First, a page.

I donít have customers. I have friends.

Yes, I have many customers on my mailing list. Like all businesses, I never have enough customers. Iím always looking to expand.

Unlike many businesses though, my customer list is more than a mailing list. Too many companies treat their customers like another asset. ďWhatís your customer number?Ē That really turns me off.

To tell you the truth, every one of my customers has a customer number. But you never see it on your invoices. The only reason I use customer numbers is for technical reasons. It helps me track invoices and order histories with my computer.

I choose not to give folks their customer number. Because when I answer the phone, I want to hear, ďThis is Bob Smith calling.Ē Thatís a heck of a lot friendlier than ďThis is customer #1134 calling.Ē Blah!

Some folks send me notes about the comments that I put into pricelists. Some folks tell me about their kids or grandkids. Some folks tell me when they are sick and havenít been able to order. And so on. Sometimes I feel like a philatelic doctor!

A good customer of mine recently wrote to me that his wife of many years passed away. I didnít know her personally. But I sent him a sympathy card. Why? It only cost a few dollars to buy an appropriate card. This person is a really good customer and Iím sure a card would let him know that Iím thinking about him at his time of loss. Stamps aside, this guy is a human being and he was hurting. Maybe my card eased the pain a little bit?

Iíd be lying to you if I said I wasnít a stamp dealer for the money. Yes, I make a profit from the stamps I sell. Thatís the whole point of being in business. However, this is more than just a business to me. I have philatelic friends and I help my friends fill holes in their collections.

Sometimes I give stuff away for free. Why? Because itís the right thing to do. I donít give stuff away all of the time. And I usually give stuff away to folks who donít even know it is coming.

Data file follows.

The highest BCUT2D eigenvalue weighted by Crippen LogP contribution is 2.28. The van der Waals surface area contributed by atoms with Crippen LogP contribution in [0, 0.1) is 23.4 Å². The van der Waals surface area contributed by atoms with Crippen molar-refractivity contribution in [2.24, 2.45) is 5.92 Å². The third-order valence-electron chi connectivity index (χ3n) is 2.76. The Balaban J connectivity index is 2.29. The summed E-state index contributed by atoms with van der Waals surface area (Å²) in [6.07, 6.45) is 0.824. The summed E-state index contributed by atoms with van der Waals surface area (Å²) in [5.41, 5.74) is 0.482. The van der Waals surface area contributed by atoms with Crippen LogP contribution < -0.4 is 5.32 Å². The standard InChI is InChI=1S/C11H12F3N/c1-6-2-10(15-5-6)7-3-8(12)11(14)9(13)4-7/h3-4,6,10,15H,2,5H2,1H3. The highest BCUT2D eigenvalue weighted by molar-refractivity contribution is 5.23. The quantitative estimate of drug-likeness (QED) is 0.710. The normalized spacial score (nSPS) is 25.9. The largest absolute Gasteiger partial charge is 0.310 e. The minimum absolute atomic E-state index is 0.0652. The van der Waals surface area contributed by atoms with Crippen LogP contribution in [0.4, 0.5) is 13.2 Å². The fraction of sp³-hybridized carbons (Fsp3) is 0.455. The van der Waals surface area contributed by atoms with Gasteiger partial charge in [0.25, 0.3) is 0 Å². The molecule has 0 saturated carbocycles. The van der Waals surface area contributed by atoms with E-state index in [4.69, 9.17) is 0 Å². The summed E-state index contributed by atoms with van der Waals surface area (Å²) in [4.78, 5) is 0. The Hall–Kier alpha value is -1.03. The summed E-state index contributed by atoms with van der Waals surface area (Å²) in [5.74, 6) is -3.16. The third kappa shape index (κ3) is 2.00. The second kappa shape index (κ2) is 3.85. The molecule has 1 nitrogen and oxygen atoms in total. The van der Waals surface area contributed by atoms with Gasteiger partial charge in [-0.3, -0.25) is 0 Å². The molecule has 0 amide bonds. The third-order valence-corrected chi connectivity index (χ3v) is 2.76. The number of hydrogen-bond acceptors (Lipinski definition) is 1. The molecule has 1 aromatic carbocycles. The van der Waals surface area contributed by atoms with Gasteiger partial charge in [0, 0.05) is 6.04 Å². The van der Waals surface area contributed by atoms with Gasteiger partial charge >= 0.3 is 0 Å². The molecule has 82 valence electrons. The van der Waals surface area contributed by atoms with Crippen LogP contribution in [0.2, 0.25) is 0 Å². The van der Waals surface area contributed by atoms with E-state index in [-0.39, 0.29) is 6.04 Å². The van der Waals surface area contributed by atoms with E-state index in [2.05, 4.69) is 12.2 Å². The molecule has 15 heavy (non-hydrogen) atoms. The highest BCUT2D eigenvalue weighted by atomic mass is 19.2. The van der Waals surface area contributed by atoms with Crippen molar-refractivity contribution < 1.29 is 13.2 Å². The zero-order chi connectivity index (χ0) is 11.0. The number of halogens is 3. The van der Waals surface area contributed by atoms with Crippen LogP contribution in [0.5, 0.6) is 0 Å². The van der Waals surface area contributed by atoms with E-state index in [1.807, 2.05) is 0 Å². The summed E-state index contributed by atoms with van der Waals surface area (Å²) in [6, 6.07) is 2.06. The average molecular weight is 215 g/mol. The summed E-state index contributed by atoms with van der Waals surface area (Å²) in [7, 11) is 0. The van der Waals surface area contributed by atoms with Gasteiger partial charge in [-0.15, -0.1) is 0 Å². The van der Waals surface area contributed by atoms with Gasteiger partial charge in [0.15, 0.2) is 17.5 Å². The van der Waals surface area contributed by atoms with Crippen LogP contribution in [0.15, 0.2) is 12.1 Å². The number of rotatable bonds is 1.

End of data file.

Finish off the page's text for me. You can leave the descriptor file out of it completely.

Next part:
I have a friend who recently underwent some surgery. He also had a stroke several years ago and weíve shared survivor stories (I had a stroke in 2009). Heís trying to be a stamp dealer for some time and Iíve been working with him and giving him advice.

Long story short, he sent me an email saying that he had to curtail future purchases because some medical bills came in. As luck would have it, I bought a collection and I did much better than expected on it. I had a small accumulation of some moderately priced early US material in it. I sent him the stamps and put a note in it. ďGo sell this stuff and maybe it will pay a few of those medical bills.Ē

You would have thought that I gave him a winning lottery ticket. He never saw it coming and he was so appreciative.

When I buy collections, there is always some amount of ordinary/inexpensive material lying around. This stuff is worth a few dollars at most and it usually ends up in one of my specials with other assorted items in a large box lot.

I took some of this stuff and sent it to a small group of guys that are in prison in TN. These guys have bought some stuff from me. Obviously, they donít have a ton of money while incarcerated.

It was like Christmas to those guys when they opened that package. Many collectors wouldnít think twice about these kinds of stamps. To them, it was like striking gold. And the price was right. They never saw it coming which is what makes it so great to do these kinds of things.

Another customer wanted a precancel on Scott #2130. There are two precancels: one in red and one in black. The Scott catalog lumps both under the ď2130aĒ variety. He asked for one copy. I sent him one of each. Cost to me: very little. But I went the extra mile for him because it was the right thing to do.

If you send me one of these standard pleas for ďSend me all of the free stuff you can,Ē Iím not likely to reply. But if youíre a customer of mine, you never know when you might get something free from me, however small it may be. Or you may get a card from me if youíre not feeling well or you recently lost a loved one.

I have many credit card moments. You hear about some of them in these pages. But at the end of the day, I have friends. Friends are more valuable than dollar bills. You canít buy these kinds of friends. They are friendships that spring up out of nowhere and last a long time. The sense of satisfaction knowing that you did something for someone and they appreciated it so much is beyond words. You canít put that in any bank.

Thank you for your business. But most of all, thank you for being a friend!